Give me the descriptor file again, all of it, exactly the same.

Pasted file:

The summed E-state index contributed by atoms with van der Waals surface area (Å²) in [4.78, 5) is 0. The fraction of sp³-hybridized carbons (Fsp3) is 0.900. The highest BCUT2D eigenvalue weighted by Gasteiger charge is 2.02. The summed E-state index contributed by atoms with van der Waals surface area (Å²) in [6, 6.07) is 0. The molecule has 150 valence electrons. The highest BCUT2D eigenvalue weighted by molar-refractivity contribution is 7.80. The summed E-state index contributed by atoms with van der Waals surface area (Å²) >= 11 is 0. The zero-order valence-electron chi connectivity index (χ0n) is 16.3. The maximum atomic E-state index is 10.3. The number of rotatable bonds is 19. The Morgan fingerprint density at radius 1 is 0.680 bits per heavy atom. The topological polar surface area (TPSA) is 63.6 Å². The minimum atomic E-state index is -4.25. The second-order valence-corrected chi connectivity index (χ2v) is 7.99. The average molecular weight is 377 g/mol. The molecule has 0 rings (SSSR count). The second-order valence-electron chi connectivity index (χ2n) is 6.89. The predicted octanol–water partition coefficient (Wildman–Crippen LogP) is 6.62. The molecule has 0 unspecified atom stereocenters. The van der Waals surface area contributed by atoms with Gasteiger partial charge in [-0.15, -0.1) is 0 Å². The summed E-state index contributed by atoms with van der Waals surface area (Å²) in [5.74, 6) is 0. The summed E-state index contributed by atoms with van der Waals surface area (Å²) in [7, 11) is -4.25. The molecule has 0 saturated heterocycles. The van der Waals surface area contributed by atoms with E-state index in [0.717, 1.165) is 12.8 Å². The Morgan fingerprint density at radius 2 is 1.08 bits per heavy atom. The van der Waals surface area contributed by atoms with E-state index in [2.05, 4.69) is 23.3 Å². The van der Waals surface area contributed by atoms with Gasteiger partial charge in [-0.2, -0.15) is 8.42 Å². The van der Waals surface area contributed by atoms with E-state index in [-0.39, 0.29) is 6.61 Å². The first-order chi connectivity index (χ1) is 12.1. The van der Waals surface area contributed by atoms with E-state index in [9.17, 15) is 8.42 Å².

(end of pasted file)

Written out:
The summed E-state index contributed by atoms with van der Waals surface area (Å²) in [4.78, 5) is 0. The fraction of sp³-hybridized carbons (Fsp3) is 0.900. The highest BCUT2D eigenvalue weighted by Gasteiger charge is 2.02. The summed E-state index contributed by atoms with van der Waals surface area (Å²) in [6, 6.07) is 0. The molecule has 150 valence electrons. The highest BCUT2D eigenvalue weighted by molar-refractivity contribution is 7.80. The summed E-state index contributed by atoms with van der Waals surface area (Å²) >= 11 is 0. The zero-order valence-electron chi connectivity index (χ0n) is 16.3. The maximum atomic E-state index is 10.3. The number of rotatable bonds is 19. The Morgan fingerprint density at radius 1 is 0.680 bits per heavy atom. The topological polar surface area (TPSA) is 63.6 Å². The minimum atomic E-state index is -4.25. The second-order valence-corrected chi connectivity index (χ2v) is 7.99. The average molecular weight is 377 g/mol. The molecule has 0 rings (SSSR count). The second-order valence-electron chi connectivity index (χ2n) is 6.89. The predicted octanol–water partition coefficient (Wildman–Crippen LogP) is 6.62. The molecule has 0 unspecified atom stereocenters. The van der Waals surface area contributed by atoms with Gasteiger partial charge in [-0.15, -0.1) is 0 Å². The summed E-state index contributed by atoms with van der Waals surface area (Å²) in [5.74, 6) is 0. The summed E-state index contributed by atoms with van der Waals surface area (Å²) in [7, 11) is -4.25. The molecule has 0 saturated heterocycles. The van der Waals surface area contributed by atoms with E-state index in [0.717, 1.165) is 12.8 Å². The Morgan fingerprint density at radius 2 is 1.08 bits per heavy atom. The van der Waals surface area contributed by atoms with E-state index in [2.05, 4.69) is 23.3 Å². The van der Waals surface area contributed by atoms with Gasteiger partial charge in [-0.2, -0.15) is 8.42 Å². The van der Waals surface area contributed by atoms with E-state index in [-0.39, 0.29) is 6.61 Å². The first-order chi connectivity index (χ1) is 12.1. The van der Waals surface area contributed by atoms with E-state index in [9.17, 15) is 8.42 Å².